What is an ESG-centered supply chain? And why should you care?

Environmental, Social, and Governance (ESG) has emerged as a key framework for business sustainability and resiliency—especially during the economic and systemic crisis brought about by COVID-19. 

The pandemic has disrupted the entire global supply chain, and businesses have been challenged to remain fully operational through this disruption. While some could not recover quickly from the sudden turmoil, growing evidence proves that companies with high ESG ratings successfully outperformed other businesses in their respective industries.

Harvard Business School reported that companies operating responsibly during COVID-19 gained more positive returns than their competitors. Even the US mutual fund industry study showed that “4 times more sustainable funds finished in the best quartile than in the worst quartile of their categories” in the first quarter of 2020.

The picture has never been clearer: an ESG-centered supply chain directly impacts the success of your business. With stronger governance, robust supply chain management, and established relationships with all suppliers, companies that prioritise sustainability can thrive even in an economic and social crisis.

Let’s dive into the details of how you can do this for your business, too.

Why is ESG important in an organisation?

ESG holds significant operational and reputational risks for your business. These statistics show the strategic impact of ESG programmes and sustainability efforts:

  • The World Economic Forum reports that a sustainable supply chain can potentially reduce costs by 9% to 16%, while increasing brand value by 15% to 30%.
  • According to a study by the NYU Stern Center for Business Sustainability and EcoVadis, companies that have mature sustainability programmes enjoy risk mitigation, improved procurement metrics, and progressive innovation.
  • Morgan Stanley disclosed that “88% of studies found that companies that adhered to social or environmental standards showed better operational performance, and 80% of studies showed a positive effect on stock price performance.”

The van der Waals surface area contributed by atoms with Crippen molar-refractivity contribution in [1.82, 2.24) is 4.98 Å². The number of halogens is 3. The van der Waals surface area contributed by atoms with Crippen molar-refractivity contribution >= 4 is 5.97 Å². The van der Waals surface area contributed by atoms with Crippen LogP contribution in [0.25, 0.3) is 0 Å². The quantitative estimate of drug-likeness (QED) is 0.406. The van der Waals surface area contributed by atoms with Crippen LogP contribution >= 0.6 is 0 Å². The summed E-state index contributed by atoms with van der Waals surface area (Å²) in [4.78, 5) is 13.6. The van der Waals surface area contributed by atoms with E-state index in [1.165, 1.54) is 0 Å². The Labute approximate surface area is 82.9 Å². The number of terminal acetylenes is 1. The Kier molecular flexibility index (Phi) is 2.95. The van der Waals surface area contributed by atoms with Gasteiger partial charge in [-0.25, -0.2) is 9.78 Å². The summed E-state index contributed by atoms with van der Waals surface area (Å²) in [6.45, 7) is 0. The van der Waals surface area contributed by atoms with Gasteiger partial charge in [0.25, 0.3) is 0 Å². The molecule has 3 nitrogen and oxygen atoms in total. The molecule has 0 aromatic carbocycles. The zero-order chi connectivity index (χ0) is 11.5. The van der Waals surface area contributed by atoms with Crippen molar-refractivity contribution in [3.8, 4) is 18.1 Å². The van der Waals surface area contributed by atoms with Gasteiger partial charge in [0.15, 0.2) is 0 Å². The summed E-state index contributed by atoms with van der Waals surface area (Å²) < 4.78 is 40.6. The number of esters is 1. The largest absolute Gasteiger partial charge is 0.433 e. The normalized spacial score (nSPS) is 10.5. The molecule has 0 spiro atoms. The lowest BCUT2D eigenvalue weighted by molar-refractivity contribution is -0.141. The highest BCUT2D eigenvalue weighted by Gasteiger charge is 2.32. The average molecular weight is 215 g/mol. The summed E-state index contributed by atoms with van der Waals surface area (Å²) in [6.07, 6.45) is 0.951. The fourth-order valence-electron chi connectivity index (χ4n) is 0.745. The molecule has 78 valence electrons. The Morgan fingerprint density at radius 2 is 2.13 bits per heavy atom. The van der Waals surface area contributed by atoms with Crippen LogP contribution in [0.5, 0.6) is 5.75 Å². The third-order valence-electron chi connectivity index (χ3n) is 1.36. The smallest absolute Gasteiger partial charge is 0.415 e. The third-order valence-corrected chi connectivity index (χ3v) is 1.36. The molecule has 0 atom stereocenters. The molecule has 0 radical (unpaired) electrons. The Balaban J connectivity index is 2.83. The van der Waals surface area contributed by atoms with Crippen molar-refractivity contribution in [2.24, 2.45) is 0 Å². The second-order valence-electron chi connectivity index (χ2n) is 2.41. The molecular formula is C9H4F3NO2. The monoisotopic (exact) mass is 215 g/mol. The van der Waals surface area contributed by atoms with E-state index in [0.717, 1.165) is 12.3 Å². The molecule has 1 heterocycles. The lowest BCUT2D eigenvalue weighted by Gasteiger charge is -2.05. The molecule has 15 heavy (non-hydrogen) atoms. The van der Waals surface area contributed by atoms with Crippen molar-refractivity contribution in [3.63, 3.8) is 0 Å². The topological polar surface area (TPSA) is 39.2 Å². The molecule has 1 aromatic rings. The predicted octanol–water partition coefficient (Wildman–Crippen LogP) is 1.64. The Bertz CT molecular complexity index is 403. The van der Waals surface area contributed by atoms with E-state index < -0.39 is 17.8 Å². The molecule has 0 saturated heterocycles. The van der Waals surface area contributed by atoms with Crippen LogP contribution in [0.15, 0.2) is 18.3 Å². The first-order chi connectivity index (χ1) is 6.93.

The business returns are clear. For procurement professionals who have been in the loop, these data points are not new. Consultants have been raising the benefits of sustainable sourcing and ESG programmes for years, and the general public are applauding any company that implements them.

How can ESG be managed in the supply chain?

ESG is a set of objectives that have to be implemented by both internal and external stakeholders. Internally, ESG goals are closely aligned with the sustainability goals of your supply chain. Across most industries, the environmental impact of a business is largely located in the supply chain:

Source: Principles for Responsible Investment

Supply chains are often highly complex, spanning multiple countries and tiers. Because suppliers can be geographically distant from your core base of operations, they are at risk of behaviour that harms EGS objectives. Examples of this include irresponsible use of natural resources, human rights abuses, and corruption. These issues can harm both the operations and reputation of your business and its stakeholders.

Given the role and potential of ESG in the supply chain, procurement managers need to make sure they work with like-minded suppliers and implement policies that align with the company’s ESG objectives.

Apart from the traditional considerations in the supply chain (e.g., technical quality, cost-effectiveness, speed of delivery, and reliability of sources), these are examples of what ESG principles should dictate:

Environmental Factors

  • Use and source renewable energies that emit fewer greenhouse effects, produce less pollution, and contribute less to climate change.
  • Manage waste responsibly in the production process, such as adopting circular economy principles that recycle existing materials to extend its life cycle.
  • Completely avoid any sourcing or production practices that are harmful to the environment, implementing policies against deforestation, animal welfare, and the like.

Social Factors

  • Implement policies that support diversity and inclusion without any discrimination.
  • Ensure safe and decent working conditions for all employees.
  • Observe labour standards across the supply chain, guaranteeing fair wages and protecting human rights.
  • Maintain healthy relations with the local communities where factories or offices are located.

Governance Factors

  • Follow proper tax strategies.
  • Have corporate risk management in place.
  • Offer executive compensation and fair distribution of wealth.
  • Establish a board structure with brand independence.
  • Protect the interests of shareholders, aligning them with the management.
  • Have complete visibility and accountability of all ESG practices being carried out.
  • Avoid and eradicate any corruption, bribery, and other similar practices